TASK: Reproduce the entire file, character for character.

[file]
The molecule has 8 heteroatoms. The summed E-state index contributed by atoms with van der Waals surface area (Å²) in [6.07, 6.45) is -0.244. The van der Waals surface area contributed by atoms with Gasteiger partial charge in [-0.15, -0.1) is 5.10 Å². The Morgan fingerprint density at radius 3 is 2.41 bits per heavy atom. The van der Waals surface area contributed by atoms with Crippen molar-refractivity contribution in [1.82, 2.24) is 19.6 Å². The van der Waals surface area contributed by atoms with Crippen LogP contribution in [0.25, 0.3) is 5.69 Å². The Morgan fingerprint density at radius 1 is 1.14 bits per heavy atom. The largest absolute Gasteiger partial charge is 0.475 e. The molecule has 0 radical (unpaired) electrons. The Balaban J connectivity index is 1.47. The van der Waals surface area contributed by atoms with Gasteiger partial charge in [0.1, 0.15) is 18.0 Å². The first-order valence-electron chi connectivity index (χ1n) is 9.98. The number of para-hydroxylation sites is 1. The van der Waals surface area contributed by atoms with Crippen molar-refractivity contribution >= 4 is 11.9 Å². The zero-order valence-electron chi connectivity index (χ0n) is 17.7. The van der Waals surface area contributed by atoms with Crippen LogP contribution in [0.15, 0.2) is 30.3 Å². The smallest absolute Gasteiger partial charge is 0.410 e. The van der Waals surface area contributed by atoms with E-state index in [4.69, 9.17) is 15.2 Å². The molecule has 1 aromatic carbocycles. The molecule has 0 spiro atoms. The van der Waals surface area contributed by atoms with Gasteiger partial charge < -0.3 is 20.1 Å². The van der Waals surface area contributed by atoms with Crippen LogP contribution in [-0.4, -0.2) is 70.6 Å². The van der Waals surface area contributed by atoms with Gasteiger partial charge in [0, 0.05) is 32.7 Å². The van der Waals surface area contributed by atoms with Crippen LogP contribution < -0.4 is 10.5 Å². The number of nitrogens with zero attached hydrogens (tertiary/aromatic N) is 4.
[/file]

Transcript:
The molecule has 8 heteroatoms. The summed E-state index contributed by atoms with van der Waals surface area (Å²) in [6.07, 6.45) is -0.244. The van der Waals surface area contributed by atoms with Gasteiger partial charge in [-0.15, -0.1) is 5.10 Å². The Morgan fingerprint density at radius 3 is 2.41 bits per heavy atom. The van der Waals surface area contributed by atoms with Crippen molar-refractivity contribution in [1.82, 2.24) is 19.6 Å². The van der Waals surface area contributed by atoms with Crippen LogP contribution in [0.25, 0.3) is 5.69 Å². The Morgan fingerprint density at radius 1 is 1.14 bits per heavy atom. The largest absolute Gasteiger partial charge is 0.475 e. The molecule has 0 radical (unpaired) electrons. The Balaban J connectivity index is 1.47. The van der Waals surface area contributed by atoms with Gasteiger partial charge in [0.1, 0.15) is 18.0 Å². The first-order valence-electron chi connectivity index (χ1n) is 9.98. The number of para-hydroxylation sites is 1. The van der Waals surface area contributed by atoms with Crippen molar-refractivity contribution >= 4 is 11.9 Å². The zero-order valence-electron chi connectivity index (χ0n) is 17.7. The van der Waals surface area contributed by atoms with Crippen LogP contribution in [0.15, 0.2) is 30.3 Å². The smallest absolute Gasteiger partial charge is 0.410 e. The van der Waals surface area contributed by atoms with E-state index in [4.69, 9.17) is 15.2 Å². The molecule has 1 aromatic carbocycles. The molecule has 0 spiro atoms. The van der Waals surface area contributed by atoms with Gasteiger partial charge < -0.3 is 20.1 Å². The van der Waals surface area contributed by atoms with Crippen LogP contribution in [-0.4, -0.2) is 70.6 Å². The van der Waals surface area contributed by atoms with Gasteiger partial charge in [0, 0.05) is 32.7 Å². The van der Waals surface area contributed by atoms with Crippen LogP contribution < -0.4 is 10.5 Å². The number of nitrogens with zero attached hydrogens (tertiary/aromatic N) is 4.